The state of Texas offers seniors a homestead exemption of $10,000 for school district property taxes. On top of that, Frisco offers a 7.5 percent homestead exemption for city property taxes and an $80,000 exemption for residents age 65 and older.

The need for transportation for seniors is also growing in Frisco. The city contracts with the Denton County Transportation Authority to provide demand-response transportation for seniors and disabled residents. Since the inception of services in 2015, nearly 10,000 rides have been requested, increasing by more than 2,000 rides between fiscal year 2015-16 and FY 2016-17, according to DCTA.

Some of that ridership growth is attributed to an expansion of services. In March, DCTA began offering taxi service to supplement the existing services. The taxi service transports eligible residents to locations in Plano. DCTA also offers rides within Frisco and into McKinney and Allen.

Michelle Bloomer, DCTA assistant vice president of business operations, said DCTA currently has enough resources to continue growing services for Frisco residents.

“At some point, potentially in the future, we may reach capacity,” she said. “Then we would have to go back to the city of Frisco just to determine what they would like to do to proceed—either to provide additional resources or to cap the service at a certain level. But what we have seen is continued growth month over month since we implemented the taxi component.”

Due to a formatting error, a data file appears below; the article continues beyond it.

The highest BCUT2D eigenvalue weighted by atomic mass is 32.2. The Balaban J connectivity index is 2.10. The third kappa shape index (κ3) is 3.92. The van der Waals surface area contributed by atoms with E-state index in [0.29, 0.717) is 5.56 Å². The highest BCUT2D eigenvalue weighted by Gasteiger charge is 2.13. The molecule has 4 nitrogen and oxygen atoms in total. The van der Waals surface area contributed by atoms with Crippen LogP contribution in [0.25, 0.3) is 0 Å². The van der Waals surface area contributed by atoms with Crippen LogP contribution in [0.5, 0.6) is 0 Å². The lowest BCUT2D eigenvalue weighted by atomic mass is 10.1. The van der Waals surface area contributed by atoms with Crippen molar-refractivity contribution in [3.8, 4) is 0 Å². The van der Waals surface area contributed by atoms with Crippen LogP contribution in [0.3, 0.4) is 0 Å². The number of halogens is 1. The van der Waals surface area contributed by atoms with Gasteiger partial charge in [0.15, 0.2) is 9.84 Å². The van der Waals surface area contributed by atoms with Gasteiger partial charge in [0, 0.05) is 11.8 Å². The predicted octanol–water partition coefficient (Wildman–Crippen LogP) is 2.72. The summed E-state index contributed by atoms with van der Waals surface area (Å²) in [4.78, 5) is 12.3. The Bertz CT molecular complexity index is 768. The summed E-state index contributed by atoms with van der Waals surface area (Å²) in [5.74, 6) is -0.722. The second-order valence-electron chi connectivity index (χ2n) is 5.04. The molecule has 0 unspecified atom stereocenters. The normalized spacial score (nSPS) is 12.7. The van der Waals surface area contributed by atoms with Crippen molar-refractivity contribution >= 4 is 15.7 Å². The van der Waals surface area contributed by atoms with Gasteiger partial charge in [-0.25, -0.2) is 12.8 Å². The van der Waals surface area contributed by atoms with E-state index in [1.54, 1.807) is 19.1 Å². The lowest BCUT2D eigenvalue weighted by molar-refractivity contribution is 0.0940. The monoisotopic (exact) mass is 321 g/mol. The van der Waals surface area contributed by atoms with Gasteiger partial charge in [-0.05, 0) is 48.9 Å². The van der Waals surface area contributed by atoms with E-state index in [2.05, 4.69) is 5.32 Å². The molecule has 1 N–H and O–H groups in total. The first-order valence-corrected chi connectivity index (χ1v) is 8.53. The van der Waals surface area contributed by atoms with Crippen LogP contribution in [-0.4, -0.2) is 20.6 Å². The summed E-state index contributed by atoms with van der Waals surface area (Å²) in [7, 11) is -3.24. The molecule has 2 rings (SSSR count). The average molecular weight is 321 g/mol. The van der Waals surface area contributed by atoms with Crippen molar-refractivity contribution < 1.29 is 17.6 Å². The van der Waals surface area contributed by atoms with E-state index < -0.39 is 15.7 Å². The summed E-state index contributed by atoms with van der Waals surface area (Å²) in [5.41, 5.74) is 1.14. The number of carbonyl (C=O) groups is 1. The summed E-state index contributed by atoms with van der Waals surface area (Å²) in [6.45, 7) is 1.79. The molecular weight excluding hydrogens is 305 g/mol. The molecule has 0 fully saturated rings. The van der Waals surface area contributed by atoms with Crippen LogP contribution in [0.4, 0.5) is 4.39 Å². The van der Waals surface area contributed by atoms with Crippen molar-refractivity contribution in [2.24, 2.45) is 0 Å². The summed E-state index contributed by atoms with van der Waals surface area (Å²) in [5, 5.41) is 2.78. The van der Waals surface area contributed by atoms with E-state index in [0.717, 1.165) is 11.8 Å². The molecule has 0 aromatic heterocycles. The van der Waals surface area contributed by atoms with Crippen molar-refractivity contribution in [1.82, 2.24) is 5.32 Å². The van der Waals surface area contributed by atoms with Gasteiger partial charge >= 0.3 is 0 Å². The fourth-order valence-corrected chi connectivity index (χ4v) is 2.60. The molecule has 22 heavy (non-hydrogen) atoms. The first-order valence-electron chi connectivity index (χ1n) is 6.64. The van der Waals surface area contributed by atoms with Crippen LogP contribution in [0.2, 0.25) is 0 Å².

Cheney said he could see the city partnering with a private company, such as Uber or Lyft, in the future
to provide transit services either through DCTA or otherwise. These types of services could provide an immediate response to transportation needs, he said.

Jobs and volunteering
Not all seniors want to stop working after retirement or even want to retire, Ricks said. Knowing this, the Senior Service Alliance held its first senior job and volunteer fair this year. More than 170 people attended to find job and volunteer opportunities, she said.

Ricks said the fair was so successful that the alliance plans to hold another, larger fair Sept. 17, 2018.

“[Seniors are] a huge population, and there are people that want to hire them because they’re loyal, hardworking, dedicated and they have a body
of knowledge over the years that they’re able to share and impart upon younger workers that are in the workforce,” she said.

Companies or organizations that want to hire seniors need to make
that fact known to the community, Ricks said.

Cheney said seniors make up a large portion of the city’s volunteers. Seniors can also provide knowledge and expertise on Frisco’s boards or commissions, he said.

“There’s a lot of talent that serves on our boards—ex CEOs and so forth—that still want to use what they’ve learned and their skills to give back to their community,” he said. “There’s many ways that the city has been able to take advantage of our senior population.”